Daniel Rabinovich

Daniel Rabinovich was born on November 18, 1943, in Buenos Aires. His full name was Daniel Abraham Rabinovich Aratuz, although his real paternal surname was Halevy. His great-grandfather, who came to Argentina from Bessarabia (today Moldova) had not done military service because he was a rabbi, so he bought the document of a dead man - surnamed Rabinovich - to be able to leave his country.

In his childhood he lived in the Palacio de los Patos, a housing complex located at Ugarteche 3050 and Las Heras, in the Palermo neighborhood, where he lived until he was 18 years old. He was known as Neneco, a nickname he received in his childhood. "There were several folklorists there, who let me attend their meetings. It was where I first heard singing and playing the guitar." But music had been present in his home since his birth. His mother had studied piano, and his father, a criminal lawyer who defended personalities like Hugo del Carril and Tita Merello, had the habit of singing and whistling tangos.

From the ages of 7 to 13 he studied violin. He took classes with Ljerko Spiller, Vera Graf and Enrique López Ibels.

From the age of 14, he began studying guitar with José María de los Hoyos. He wanted to play like Ernesto Cabeza, the guitarist of “Los Chalchaleros,” Neneco said. In his high school years, he formed a folkloric group called Los Amanídos.

At the age of eighteen, while studying Law at the University of Buenos Aires, he joined the Choir of the Faculty of Engineering, where he met Gerardo Masana and the other future members of Les Luthiers. With them he participated in the staging of “Il figlio del pirate” (1964) and the “Cantata Modatón” (later called Laxatón), in 1965. Then he participated in “I Musicisti” and was one of the four members who separated. of the group in 1967 to found Les Luthiers. In 1969 he obtained the title of public notary, a profession he practiced for 3 years.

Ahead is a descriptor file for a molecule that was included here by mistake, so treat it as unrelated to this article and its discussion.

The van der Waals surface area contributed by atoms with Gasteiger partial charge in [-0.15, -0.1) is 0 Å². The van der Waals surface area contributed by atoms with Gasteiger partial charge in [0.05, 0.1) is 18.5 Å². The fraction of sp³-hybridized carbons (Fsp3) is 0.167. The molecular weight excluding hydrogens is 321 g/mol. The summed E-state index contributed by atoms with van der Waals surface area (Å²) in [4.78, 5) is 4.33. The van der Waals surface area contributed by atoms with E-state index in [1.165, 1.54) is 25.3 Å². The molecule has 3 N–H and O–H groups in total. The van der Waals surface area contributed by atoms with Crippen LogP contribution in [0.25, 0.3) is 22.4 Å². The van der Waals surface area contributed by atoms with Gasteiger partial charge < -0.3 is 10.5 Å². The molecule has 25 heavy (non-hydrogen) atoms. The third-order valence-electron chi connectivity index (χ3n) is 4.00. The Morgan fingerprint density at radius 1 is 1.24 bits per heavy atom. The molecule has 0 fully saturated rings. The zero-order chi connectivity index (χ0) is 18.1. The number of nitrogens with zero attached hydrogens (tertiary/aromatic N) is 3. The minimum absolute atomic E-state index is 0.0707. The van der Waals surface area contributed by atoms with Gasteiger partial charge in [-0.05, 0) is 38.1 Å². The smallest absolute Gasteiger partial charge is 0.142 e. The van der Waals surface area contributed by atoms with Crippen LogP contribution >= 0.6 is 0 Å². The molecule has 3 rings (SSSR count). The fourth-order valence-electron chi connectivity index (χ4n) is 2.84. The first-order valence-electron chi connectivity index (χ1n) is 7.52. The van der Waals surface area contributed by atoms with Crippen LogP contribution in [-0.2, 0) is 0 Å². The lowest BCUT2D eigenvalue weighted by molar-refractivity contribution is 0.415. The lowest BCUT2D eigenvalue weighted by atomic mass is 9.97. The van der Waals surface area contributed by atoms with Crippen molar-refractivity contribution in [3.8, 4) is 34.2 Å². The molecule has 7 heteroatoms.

At the beginning of the group he sang and played the guitar and Latin (Les Luthiers' instrument that parodies the violin), although he quickly gained acting prominence. A columnist from the Argentine magazine Panorama even compared him to Peter Sellers. "I read that note, but I think it was an exaggeration," Rabinovich said. "The transformation was gradual. I didn't have any previous humorous streak. Little by little I started doing some funny improvisations, and they turned out well."

Parallel to Les Luthiers, he made some acting forays into film and television. He worked on Espérame mucho, by Juan José Jusid (1983). He also participated as an actor in the miniseries Los gringos (1984) and La memoria (1985), both directed by David Stivel. And he acted in the Colombian soap opera Leche, directed by Víctor Mallarino.

Later, he participated in an episode of the television series Tiempo final (2002) and played the role of Néstor Craken in the series La familia potent (2003).

In 2011 he participated, along with Marcos Mundstock, in the film Mi Primera Boda, and in Extraños en la noche. And in 2014, in Papeles en el viento.


She also dabbled in writing. He is the author of the books “Seriously Tales” (Ediciones de La Flor, 2003), with a prologue by Joan Manuel Serrat, and “The Silence of the End, new serious stories” (Ediciones de La Flor, 2004). In his later years, he was writing a novel.


In 2017, the book “Neneco (Daniel Rabinovich beyond Les Luthiers)” (Editorial Planeta) was published, written by journalist Pablo Mendelevich.


Among the awards they have received with the group Les Luthiers throughout their career are the Max Prize for Performing Arts (2001), awarded by the SGAE, the Latin Grammy for musical excellence (2011), the Princess of Asturias Award of Communication, in addition the Spanish Government has granted them the Commandery of the Order of Isabel la Católica (2007) and, in 2012, Spanish nationality by letter of nature. Also in 2007 they were distinguished as illustrious citizens of the city of Buenos Aires.


In December 2012, while Les Luthiers was on tour in Uruguay, Daniel suffered an acute myocardial infarction that left him out of the final performances. But these heart problems had nothing to do with his death, which was due to cancer with which he battled in recent years. He passed away on August 21, 2015, at age 71.